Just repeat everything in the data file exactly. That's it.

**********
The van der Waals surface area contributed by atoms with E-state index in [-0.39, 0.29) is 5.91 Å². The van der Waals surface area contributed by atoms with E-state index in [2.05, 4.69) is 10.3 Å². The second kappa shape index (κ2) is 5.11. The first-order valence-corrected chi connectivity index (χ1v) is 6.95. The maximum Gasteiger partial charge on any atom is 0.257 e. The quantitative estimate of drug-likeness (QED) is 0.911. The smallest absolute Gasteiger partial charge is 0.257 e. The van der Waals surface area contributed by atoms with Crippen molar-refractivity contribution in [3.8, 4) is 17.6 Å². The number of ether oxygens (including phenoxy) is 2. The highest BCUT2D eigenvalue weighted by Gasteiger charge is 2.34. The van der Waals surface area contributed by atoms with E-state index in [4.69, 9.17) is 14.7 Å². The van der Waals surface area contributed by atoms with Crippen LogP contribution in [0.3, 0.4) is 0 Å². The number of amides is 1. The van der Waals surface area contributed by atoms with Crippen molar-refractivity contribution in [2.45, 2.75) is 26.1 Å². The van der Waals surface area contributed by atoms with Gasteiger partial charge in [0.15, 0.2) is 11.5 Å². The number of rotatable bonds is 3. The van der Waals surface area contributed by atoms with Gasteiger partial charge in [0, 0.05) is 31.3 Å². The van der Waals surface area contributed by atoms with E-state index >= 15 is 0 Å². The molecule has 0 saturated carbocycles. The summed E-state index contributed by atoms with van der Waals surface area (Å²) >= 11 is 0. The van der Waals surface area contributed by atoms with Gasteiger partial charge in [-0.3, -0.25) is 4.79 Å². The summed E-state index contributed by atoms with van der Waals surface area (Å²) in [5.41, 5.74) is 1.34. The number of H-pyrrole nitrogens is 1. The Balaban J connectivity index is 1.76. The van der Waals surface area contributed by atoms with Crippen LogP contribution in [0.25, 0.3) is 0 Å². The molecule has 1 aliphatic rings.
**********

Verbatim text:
The van der Waals surface area contributed by atoms with E-state index in [-0.39, 0.29) is 5.91 Å². The van der Waals surface area contributed by atoms with E-state index in [2.05, 4.69) is 10.3 Å². The second kappa shape index (κ2) is 5.11. The first-order valence-corrected chi connectivity index (χ1v) is 6.95. The maximum Gasteiger partial charge on any atom is 0.257 e. The quantitative estimate of drug-likeness (QED) is 0.911. The smallest absolute Gasteiger partial charge is 0.257 e. The van der Waals surface area contributed by atoms with Crippen molar-refractivity contribution in [3.8, 4) is 17.6 Å². The number of ether oxygens (including phenoxy) is 2. The highest BCUT2D eigenvalue weighted by Gasteiger charge is 2.34. The van der Waals surface area contributed by atoms with E-state index in [4.69, 9.17) is 14.7 Å². The van der Waals surface area contributed by atoms with Crippen LogP contribution in [0.3, 0.4) is 0 Å². The number of amides is 1. The van der Waals surface area contributed by atoms with Crippen molar-refractivity contribution in [2.45, 2.75) is 26.1 Å². The van der Waals surface area contributed by atoms with Gasteiger partial charge in [0.15, 0.2) is 11.5 Å². The number of rotatable bonds is 3. The van der Waals surface area contributed by atoms with Gasteiger partial charge in [0, 0.05) is 31.3 Å². The van der Waals surface area contributed by atoms with E-state index >= 15 is 0 Å². The molecule has 0 saturated carbocycles. The summed E-state index contributed by atoms with van der Waals surface area (Å²) >= 11 is 0. The van der Waals surface area contributed by atoms with Gasteiger partial charge in [-0.3, -0.25) is 4.79 Å². The summed E-state index contributed by atoms with van der Waals surface area (Å²) in [5.41, 5.74) is 1.34. The number of H-pyrrole nitrogens is 1. The Balaban J connectivity index is 1.76. The van der Waals surface area contributed by atoms with Crippen LogP contribution in [0.25, 0.3) is 0 Å². The molecule has 1 aliphatic rings.